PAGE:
Welcome to our newest faculty member: Professor Maggie Qi

After growing up in Qingdao, China, Maggie Qi received two BS degrees in chemical engineering and in operations research at Cornell University, before moving on to Stanford for her PhD. There, she worked with Eric Shaqfeh, a computational fluid mechanics faculty member in Chemical Engineering. Her work there focused on the theoretical modeling and experimental investigation of platelet adhesion to vessel walls in hemostasis, in which she used an in vitro study with Von Willebrand Factor coated channels.   She did significant experimental work that led to her spending some of her time in a collaborator’s lab in Dublin making hydrodynamic devices to study blood cell interactions and clotting mechanisms.  During her graduate work, she received the T.S. Lo Graduate Fellowship and the Stanford Graduate Fellowship in Science and Engineering. Maggie then took on a postdoctoral position with Samir Mitragotri, a chemical engineer and experimentalist at Harvard University SEAS and the Wyss Institute. There, she investigated the use of ionic liquids in transdermal drug delivery and developed a microfluidic chip to mimic the subcutaneous space.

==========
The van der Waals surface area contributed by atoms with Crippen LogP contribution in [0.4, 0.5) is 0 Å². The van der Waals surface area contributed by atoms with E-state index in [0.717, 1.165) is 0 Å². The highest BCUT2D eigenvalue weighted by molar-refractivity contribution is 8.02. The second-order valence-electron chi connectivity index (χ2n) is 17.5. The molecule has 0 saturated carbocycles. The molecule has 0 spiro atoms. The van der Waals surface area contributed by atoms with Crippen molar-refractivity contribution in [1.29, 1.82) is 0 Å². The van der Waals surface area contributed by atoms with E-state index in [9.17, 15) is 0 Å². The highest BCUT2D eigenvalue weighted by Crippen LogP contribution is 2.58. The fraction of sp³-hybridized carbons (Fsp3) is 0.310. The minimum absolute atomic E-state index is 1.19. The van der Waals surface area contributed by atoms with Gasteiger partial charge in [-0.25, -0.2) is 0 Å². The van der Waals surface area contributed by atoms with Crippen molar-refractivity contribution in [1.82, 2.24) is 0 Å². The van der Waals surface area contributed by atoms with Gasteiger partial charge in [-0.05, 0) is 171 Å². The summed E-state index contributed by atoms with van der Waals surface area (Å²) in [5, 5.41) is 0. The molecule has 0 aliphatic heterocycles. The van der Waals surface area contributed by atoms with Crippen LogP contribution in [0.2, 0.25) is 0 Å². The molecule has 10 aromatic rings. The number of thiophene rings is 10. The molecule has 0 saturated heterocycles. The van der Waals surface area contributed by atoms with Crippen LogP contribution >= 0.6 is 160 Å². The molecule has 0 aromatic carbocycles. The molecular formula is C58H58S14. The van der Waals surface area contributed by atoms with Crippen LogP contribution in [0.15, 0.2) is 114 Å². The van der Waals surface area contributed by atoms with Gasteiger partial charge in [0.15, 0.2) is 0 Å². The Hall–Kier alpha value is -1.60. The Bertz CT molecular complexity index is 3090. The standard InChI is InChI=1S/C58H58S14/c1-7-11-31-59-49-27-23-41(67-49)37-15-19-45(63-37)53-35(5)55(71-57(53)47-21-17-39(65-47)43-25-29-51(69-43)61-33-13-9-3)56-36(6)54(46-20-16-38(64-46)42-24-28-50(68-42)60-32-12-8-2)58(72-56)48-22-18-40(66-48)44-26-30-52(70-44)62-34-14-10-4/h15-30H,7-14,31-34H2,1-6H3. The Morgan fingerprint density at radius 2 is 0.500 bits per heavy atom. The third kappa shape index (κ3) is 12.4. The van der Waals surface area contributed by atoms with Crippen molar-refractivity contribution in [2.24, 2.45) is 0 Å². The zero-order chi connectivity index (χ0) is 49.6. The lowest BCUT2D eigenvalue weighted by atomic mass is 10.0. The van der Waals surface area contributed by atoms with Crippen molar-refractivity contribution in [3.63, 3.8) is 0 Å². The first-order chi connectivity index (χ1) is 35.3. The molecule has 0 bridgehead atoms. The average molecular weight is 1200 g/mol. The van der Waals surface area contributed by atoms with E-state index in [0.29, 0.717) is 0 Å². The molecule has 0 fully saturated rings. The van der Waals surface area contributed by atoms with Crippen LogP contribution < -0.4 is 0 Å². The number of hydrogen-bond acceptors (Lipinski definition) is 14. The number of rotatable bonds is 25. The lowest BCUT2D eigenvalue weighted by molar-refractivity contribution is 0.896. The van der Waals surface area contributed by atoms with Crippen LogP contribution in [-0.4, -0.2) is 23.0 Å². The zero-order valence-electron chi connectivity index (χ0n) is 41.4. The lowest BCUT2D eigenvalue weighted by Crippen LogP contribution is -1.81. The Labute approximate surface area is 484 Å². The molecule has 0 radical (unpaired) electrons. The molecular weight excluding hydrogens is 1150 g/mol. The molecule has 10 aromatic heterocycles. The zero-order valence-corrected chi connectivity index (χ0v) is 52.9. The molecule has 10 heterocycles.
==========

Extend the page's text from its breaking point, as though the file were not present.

Maggie’s proposed research includes combining extensive theoretical and computational work on predictive models that guide experimental design. She seeks to investigate particle-cell biomechanics and function for better targeted cell-based therapies. She also plans to design microphysiological systems that elucidate hydrodynamics in complex organs, including delivery of drugs to the eye, and to examine complex fluids as matrices for biomaterial hydrogels.  She aims to push the boundaries of fluid mechanics, transport phenomena and soft matter for human health and innovate precision healthcare solutions.

Among her accomplishments, Maggie was a participant in the inaugural class of the MIT Rising Stars in ChemE Program in 2018. We look forward to her many contributions to the Department, and the opportunity to engage her in our community through her research work, collaborations, teaching, advising, and participation in our community.   She plans to start her appointment in January 2022, though she will be participating in Department events as she can in the interim.